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Tobacconists march on Brussels

07 Mar 2013. Tobacco shop owners from across Europe took their complaints against proposed changes in the ‧European Union’s Tobacco Products Directive (TPD) to Brussels in a march on the EU seat of power on a cold January afternoon. Tobacconists say what the EU is proposing leaves them even colder.

It was among the first, if not the very first organized protest, against proposals to tighten tobacco regulation in the 27 countries of the EU. Unveiled in December by the European Commission, the proposals include restrictions on the size and shape of tobacco products and on cross border sales.

 

European Confederation of Tobacco Retailers (CEDT) organizers said as many as 3500 tobacconists from around Europe travelled to Brussels to march to the Berlaymont complex that functions as the heart of the EU bureaucracy.

Giovanni Risso, the chairman of CEDT,said the march was organized to send a message to policymakers that EU-plans for tobacco threaten a retail sector with approximately 750,000 shops.

 

“A special thanks goes to the 1,500 Italian tobacco retailers, who came to demonstrate in this cold winter together with their European colleagues to show that our concerns are shared with 750,000 tobacconists throughout Europe”, he said.

 

In Germany alone, 25,000 jobs are on the line, said Rainer von Bötticher, president of the German National Federation of Tobacco Retailers (BTWE).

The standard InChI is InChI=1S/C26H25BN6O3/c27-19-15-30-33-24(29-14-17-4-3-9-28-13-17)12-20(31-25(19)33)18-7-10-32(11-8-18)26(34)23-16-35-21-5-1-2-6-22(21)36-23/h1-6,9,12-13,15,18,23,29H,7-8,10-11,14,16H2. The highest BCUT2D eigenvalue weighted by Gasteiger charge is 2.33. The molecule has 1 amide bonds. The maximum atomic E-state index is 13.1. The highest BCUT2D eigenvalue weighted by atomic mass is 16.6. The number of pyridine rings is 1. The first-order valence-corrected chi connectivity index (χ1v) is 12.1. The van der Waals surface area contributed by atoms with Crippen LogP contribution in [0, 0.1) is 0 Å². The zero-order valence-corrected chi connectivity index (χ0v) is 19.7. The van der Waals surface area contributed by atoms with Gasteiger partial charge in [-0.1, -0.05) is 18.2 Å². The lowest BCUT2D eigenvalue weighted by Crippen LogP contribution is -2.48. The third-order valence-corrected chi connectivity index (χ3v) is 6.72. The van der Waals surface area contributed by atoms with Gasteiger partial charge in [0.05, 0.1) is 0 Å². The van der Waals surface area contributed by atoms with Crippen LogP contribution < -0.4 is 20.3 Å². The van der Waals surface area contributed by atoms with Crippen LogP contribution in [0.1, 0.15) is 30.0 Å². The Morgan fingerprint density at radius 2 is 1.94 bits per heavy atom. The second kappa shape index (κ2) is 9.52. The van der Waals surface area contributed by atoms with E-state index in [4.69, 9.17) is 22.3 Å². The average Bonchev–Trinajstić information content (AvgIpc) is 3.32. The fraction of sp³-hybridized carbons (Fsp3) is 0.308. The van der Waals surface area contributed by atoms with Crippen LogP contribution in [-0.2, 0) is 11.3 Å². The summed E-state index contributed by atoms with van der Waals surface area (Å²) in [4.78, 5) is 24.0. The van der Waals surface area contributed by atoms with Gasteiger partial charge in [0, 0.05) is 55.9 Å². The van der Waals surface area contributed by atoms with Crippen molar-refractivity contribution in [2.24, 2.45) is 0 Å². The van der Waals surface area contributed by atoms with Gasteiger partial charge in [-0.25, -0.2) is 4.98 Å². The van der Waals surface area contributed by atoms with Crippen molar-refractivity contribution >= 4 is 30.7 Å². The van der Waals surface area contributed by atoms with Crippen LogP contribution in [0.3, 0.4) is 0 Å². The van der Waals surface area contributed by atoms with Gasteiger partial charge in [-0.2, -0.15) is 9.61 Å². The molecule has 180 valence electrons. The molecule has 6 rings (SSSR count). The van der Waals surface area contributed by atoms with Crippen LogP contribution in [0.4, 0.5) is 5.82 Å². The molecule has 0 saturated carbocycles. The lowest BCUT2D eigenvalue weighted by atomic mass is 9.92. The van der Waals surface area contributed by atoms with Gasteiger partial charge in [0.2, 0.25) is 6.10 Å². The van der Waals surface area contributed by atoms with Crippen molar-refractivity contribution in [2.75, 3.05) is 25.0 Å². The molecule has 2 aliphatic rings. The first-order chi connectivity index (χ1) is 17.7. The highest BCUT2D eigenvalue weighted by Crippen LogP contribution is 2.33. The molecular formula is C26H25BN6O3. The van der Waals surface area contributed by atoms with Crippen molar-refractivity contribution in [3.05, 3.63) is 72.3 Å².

Pascal Montredon, president of the French chapter of CEDT said tobacco retailers in his country already face an existential crisis. “Since 2004 more than 6,000 of France’s 33,000 tobacco retailers have had to close their shops forever,” he said.

 

Commissioners propose removing marketing appeal of cigarettes by mandating 75 per cent of the front and back of packs be devoted to graphic warnings. Pack sizes of less than 20 cigarettes would be removed from the marketplace to ensure that warnings are of sufficient size. Products such as super-slim cigarettes would no longer be sold and popular e-cigarettes would be classified as medical products, taking them out of the realm of tobacconists in most of Europe.

 

Klaus W. Fischer, president of the Austrian VCPÖ association, said „tobacco-shops in Austria are mainly owned by handicapped persons. Therefore, Brussels is not only endangering the subsistence of families, but will also intensify the social problems of our handicapped.“

 

TJI Staff